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Rigging the game

Published:  06 November, 2018

Less is often more when it comes to turning a profit says consultant Sean Finter, a master at optimising returns from on-trade businesses. Harpers tuned in to his message at Bar Convent in Berlin. 

"I don’t value starving artists and there are a lot of starving artists in this industry.” Sean Finter is just getting into his flow, speaking at Bar Convent, the world’s biggest bar show, to a room packed with on-trade operators keen to discover how to better turn a profit.

“Last night three people came up to me having won at the World’s 50 Best Bars in London and said they don’t make any money,” continued the ex-bartending millionaire founder of consultancy Barmetrix. He added: “You have an obligation to make money – unless your staff all have new shoes and healthcare.”

Challenging words, but how to do this is a world where margins are wafer thin, customers fickle, quality staff hard to find and harder to hold on to, and the vagaries of fashion often dictate a short shelf life for many styles of outlet?

For Finter a simple answer is that less is more, and rather than fiddling around at the edges of the business trying to introduce time-consuming new add-ons, bar and restaurant operators are far better off looking to be “brilliant at the basics”, starting with the revenue cap during peak periods of trade.

Recommending that people look to “milk your cows”, Finter evoked the well-known but often surprisingly overlooked 80/20 (or Pareto) rule, which roughly translates as 20% of activities will deliver 80% of results.

For a typical restaurant or bar, this suggests that 80% of profit will come from just 20% of peak operating time – i.e. the busiest times of the days on the busiest days of the week when a narrow window allows the kitchen or bar staff to go all out to meet peak customer demand.

You may not physically be able to get any more customers in through the door, but you can improve on the speed and quality of service and this can impact positively on the bottom line.

“Make money – you take 80% of revenue in 20% of operation time, so look to optimise before going off and doing crazy things,” said Finter.

“If you can drive up the revenue cap – the ceiling when you are maximum busy and can’t serve any more [drinks or meals] – by just 20%, all fixed costs remain the same, rent remains the same, so money starts raining down at that point.”

Nailing the basics

Easy to say, of course, but surely harder to do? Finter says not, advising that owners and managers should consider the Hawthorne effect, which suggests that anything you focus attention on will, inevitably, improve. And that attention is best spent on getting the basics well oiled, one step at a time.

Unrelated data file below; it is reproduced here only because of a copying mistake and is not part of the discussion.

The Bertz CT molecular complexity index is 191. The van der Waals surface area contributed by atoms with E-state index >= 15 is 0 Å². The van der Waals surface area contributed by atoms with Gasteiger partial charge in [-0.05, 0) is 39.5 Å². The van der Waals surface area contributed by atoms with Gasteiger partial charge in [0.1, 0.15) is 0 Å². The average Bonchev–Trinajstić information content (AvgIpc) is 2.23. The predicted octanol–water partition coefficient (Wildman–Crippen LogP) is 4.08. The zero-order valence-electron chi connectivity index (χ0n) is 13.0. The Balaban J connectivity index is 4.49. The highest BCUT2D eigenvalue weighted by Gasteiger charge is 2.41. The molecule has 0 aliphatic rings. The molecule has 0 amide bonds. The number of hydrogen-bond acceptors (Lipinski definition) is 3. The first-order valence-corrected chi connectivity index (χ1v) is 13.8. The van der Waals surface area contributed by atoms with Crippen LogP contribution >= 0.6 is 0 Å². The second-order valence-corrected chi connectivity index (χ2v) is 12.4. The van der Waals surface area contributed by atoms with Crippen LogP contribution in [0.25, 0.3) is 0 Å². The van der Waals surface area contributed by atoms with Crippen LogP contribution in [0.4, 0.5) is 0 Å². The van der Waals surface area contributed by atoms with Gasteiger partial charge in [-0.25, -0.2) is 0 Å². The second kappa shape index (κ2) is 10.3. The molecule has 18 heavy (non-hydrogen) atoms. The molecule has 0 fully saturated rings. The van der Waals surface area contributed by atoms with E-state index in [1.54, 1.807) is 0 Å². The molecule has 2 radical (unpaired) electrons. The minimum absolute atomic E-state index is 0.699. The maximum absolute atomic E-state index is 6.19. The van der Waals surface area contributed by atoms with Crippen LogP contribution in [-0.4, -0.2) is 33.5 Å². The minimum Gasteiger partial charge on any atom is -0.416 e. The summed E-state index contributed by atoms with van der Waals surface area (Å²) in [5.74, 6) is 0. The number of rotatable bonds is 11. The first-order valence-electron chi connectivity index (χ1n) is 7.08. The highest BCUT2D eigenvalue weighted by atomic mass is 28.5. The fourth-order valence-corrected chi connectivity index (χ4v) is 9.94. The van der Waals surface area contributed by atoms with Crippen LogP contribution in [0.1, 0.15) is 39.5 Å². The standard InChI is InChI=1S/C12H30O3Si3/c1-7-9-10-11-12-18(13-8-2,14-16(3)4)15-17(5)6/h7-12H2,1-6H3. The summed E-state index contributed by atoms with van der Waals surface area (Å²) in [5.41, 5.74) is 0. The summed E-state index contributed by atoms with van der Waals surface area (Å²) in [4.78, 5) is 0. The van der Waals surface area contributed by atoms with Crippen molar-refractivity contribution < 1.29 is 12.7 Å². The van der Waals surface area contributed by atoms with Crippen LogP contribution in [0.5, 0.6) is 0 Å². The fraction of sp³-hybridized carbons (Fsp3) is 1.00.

To focus on the 15 or so hours a week when 80% of revenue is generated, a business needs clear goals. To begin with, it’s a good idea to identify the revenue cap, then complete an audit of the business and identify where changes can be made.

Then tackle these one at a time, perhaps prioritising one new area to focus on each month.

These can be as simple as looking at where bottlenecks occur, slowing down staff, or ensuring that the biggest-selling cocktails and food dishes can be made perfectly each time by the whole team, and not just by the leading mixologists and chefs who dreamt up those creations.

And whatever the key issues to overcome, make sure you teach the basics first and teach them well, time and again.

“Set performance criteria, set goals, measure it, people will get better and you will drive up the revenue cap,” said Finter.

Staff commitment

Committed staff drive a strong business, and outside consultants and expensive training are not necessary to help improve staff efficiency and engagement within the business.

Finter argues that instead the business owner should set out clear goals, be highly transparent about revenue and profits, and lead by “slowing down, meeting people where they are and then taking them along”.

Other advice includes inspecting and talking to people about their work (leadership to which they respond well), and ensuring that there are no dead-end jobs by putting in place a clear path of progression, perhaps as a three-year plan with identifiable quarterly objectives and targets.

By being “brilliant at the basics”, Finter cited top businesses as only losing between 1%-3% of their inventory, while having only single-digit staff turnover per annum, and suffering no drop in standards when the owner or GM has left the building as they have typically “maximised the discretional effort of the team”, so that they step up and treat the outlet like their own business.

In a highly competitive and uncertain world where only the fittest thrive, while others often struggle to survive, it is refreshing to have a seemingly simple path to greater success mapped out and one that appears to be fully within the reach of pretty much any on-trade operator.

“You can rig the game,” Finter insisted, adding, simply, “the difference with entrepreneurial people outperforming the market is that they do these things”.